A Recap of Midterm Elections: A Black American Guide

A Recap of Midterm Elections: A Black American Guide

Midterm Elections

Democrat Wes Moore, right, stands on stage with his wife, Dawn, second from left, their son, Jamie, left, and their daughter, Mia, before speaking to supporters during an election night gathering after he was declared the winner of the Maryland gubernatorial race, Tuesday, Nov. 8, 2022, in Baltimore. (AP Photo/Julio Cortez)

Voters across the country cast their ballots in the midterm elections for the candidates they wanted to represent them at the local, state and federal levels on Tuesday, Nov. 8.

For months, pundits have said Democrats could lose in a big way at the polls. However, the current ruling party did not fare as badly as predicted and several races are still too close to call.

The House is leaning towards flipping to Republican leadership but the Senate is still up for grabs.

Some key races have garnered national attention, including those in Georgia, Florida, Maryland and California. According to exit polls done by CNN, issues like inflation and women’s reproductive rights were top of mind for many voters.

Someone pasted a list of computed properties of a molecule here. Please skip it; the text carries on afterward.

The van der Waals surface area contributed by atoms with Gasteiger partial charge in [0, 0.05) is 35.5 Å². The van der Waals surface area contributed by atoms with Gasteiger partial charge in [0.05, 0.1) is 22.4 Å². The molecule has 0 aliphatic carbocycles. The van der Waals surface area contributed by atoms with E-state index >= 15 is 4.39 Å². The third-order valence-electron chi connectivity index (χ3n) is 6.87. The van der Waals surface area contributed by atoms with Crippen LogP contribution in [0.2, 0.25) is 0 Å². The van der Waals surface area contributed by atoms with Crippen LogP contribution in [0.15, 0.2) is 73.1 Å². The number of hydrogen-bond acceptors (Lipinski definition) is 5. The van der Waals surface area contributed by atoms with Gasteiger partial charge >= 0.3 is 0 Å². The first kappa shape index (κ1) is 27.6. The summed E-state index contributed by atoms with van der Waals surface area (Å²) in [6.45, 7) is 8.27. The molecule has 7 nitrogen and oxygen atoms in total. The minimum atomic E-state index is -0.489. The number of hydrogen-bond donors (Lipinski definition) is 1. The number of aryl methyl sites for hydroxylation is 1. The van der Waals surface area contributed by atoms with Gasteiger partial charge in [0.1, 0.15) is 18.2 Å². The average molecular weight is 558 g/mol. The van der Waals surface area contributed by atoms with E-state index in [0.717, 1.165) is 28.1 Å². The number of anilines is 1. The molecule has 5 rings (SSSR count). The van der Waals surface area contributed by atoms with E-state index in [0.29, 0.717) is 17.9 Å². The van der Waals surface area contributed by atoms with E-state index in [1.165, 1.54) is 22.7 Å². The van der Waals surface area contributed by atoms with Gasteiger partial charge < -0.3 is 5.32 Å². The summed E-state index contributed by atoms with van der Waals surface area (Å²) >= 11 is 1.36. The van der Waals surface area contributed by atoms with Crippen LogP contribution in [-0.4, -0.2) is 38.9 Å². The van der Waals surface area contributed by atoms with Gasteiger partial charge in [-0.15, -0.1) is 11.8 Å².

Here is a recap of some of the midterm elections, particularly those that either featured Black American candidates or will impact Black Americans in a significant way.

Georgia is on the country’s mind.

Georgia’s race for governor and the U.S. Senate garnered national interest. In the gubernatorial race, Georgia Gov. Brian Kemp and Fair Fight Founder Stacey Abrams faced off in a rematch of their highly contested 2018 race for the office.

Kemp is projected to retain his seat as the state’s leader. With 95 percent of precincts reporting, he has 53.4 percent of the vote.

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Incumbent Georgia Sen. Raphael Warnock is heading into a runoff with his opponent Herschel Walker after a night of seesawing with whom was in the lead. With 99 percent of the vote in, Warnock is in the lead with 49.2 percent to Walker’s 48.7 percent, according to polls shown by MSNBC.